It’s early in the morning on a hot and humid summer day. Two opposing sides of the American Civil War have been traveling towards Gettysburg and an inevitable confrontation. The soldiers, dressed in full uniform of heavy wool suits, sweated in the July 1, 18863 heat while marching to orders.
At 9:30 a.m. the Confederate Army under the command of General Henry Heth, clashed against the Union Cavalry division lead by Major General John Buford. Fighting along the farms and ridge at McPherson’s farm, the beginning of a three day long battle ensued.
One of the first major casualties was Major-General John Fulton Reynolds. While riding his strong steed along the east edge of the woods, to rally the Iron Brigade by shouting “Forward! Men, Forward! For God’s sake, and drive those fellows out of the woods” a bullet struck him in the head and killed him.
The battle swept through the fields of McPherson’s farm of wheat and corn. Even with the tough fighting cavalry lead by General Buford, the Confederates out numbered the northern army. After a long day of battle, Buford and his northern army were forced to retreat through Gettysburg and regrouped on higher ground.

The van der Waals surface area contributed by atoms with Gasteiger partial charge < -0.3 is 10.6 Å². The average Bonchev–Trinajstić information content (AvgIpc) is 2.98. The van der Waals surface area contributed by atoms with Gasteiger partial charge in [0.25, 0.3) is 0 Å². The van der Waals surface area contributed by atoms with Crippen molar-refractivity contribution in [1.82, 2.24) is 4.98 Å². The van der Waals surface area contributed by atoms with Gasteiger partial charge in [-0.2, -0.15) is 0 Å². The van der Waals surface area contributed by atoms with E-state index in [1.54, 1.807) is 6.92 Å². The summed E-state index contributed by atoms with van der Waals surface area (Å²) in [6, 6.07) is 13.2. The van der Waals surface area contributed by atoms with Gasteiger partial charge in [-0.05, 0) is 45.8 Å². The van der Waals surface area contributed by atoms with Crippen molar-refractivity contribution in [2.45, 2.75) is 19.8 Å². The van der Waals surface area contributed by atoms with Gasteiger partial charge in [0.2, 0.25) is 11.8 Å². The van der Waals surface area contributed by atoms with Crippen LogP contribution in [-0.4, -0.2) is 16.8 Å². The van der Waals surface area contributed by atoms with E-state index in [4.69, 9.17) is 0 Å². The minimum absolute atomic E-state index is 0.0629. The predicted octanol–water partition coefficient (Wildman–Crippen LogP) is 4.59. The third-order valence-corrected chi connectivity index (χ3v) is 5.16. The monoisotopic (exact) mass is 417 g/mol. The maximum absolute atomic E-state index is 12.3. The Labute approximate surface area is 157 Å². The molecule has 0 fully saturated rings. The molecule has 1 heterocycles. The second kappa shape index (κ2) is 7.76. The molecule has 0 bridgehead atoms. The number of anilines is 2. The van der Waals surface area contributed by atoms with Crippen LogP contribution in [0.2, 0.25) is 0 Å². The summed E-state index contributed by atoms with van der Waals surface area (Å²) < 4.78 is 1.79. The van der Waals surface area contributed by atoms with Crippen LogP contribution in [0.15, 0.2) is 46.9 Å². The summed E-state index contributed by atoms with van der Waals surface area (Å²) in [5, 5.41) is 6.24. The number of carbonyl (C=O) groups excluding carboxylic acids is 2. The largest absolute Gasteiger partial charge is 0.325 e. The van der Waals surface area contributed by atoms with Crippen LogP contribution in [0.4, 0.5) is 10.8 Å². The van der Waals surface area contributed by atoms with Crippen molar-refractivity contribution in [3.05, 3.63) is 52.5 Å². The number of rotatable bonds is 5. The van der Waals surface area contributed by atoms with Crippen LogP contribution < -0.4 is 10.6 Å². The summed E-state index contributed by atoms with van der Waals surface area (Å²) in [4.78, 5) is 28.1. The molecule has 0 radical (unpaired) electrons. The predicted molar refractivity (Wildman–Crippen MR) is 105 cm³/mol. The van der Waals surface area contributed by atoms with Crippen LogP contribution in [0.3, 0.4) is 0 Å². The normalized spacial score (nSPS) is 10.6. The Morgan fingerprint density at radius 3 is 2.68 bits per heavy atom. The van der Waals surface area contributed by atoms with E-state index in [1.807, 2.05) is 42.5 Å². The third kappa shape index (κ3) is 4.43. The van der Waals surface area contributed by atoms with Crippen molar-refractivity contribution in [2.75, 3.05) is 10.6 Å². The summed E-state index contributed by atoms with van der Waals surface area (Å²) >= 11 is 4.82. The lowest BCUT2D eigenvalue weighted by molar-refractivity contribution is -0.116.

There is one building that remains standing today on McPherson’s Farm. This white barn became a place of refuge for the wounded and remained a hospital long after the Gettysburg battle ended.
In just two weeks, the 150th anniversary of the Gettysburg Battle will be reenacted.
Get an idea of what it is like to step back into history and walk among campgrounds and speak with reenactors that create living history. By clicking on these two posts of a visit to the Gettysburg Reenactment in 2012: